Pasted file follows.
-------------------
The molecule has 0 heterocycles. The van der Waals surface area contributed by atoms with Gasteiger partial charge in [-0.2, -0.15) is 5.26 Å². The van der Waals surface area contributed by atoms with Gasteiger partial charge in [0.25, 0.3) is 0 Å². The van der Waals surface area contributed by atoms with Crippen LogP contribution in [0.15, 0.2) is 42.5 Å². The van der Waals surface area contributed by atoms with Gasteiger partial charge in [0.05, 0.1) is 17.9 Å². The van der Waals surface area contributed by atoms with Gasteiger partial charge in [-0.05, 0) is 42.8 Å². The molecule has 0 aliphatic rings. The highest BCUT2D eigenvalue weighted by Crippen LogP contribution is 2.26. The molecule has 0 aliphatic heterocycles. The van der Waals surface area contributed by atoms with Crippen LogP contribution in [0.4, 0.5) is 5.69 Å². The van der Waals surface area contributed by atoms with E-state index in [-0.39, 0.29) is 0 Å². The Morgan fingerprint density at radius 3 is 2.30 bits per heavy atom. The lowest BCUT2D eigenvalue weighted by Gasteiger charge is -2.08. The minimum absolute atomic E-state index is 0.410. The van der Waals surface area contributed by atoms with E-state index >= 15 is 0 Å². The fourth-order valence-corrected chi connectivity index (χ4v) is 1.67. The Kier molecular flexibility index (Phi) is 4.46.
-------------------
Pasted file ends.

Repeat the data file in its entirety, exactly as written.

The molecule has 0 heterocycles. The van der Waals surface area contributed by atoms with Gasteiger partial charge in [-0.2, -0.15) is 5.26 Å². The van der Waals surface area contributed by atoms with Gasteiger partial charge in [0.25, 0.3) is 0 Å². The van der Waals surface area contributed by atoms with Crippen LogP contribution in [0.15, 0.2) is 42.5 Å². The van der Waals surface area contributed by atoms with Gasteiger partial charge in [0.05, 0.1) is 17.9 Å². The van der Waals surface area contributed by atoms with Gasteiger partial charge in [-0.05, 0) is 42.8 Å². The molecule has 0 aliphatic rings. The highest BCUT2D eigenvalue weighted by Crippen LogP contribution is 2.26. The molecule has 0 aliphatic heterocycles. The van der Waals surface area contributed by atoms with Crippen LogP contribution in [0.4, 0.5) is 5.69 Å². The van der Waals surface area contributed by atoms with E-state index in [-0.39, 0.29) is 0 Å². The Morgan fingerprint density at radius 3 is 2.30 bits per heavy atom. The lowest BCUT2D eigenvalue weighted by Gasteiger charge is -2.08. The minimum absolute atomic E-state index is 0.410. The van der Waals surface area contributed by atoms with E-state index >= 15 is 0 Å². The fourth-order valence-corrected chi connectivity index (χ4v) is 1.67. The Kier molecular flexibility index (Phi) is 4.46.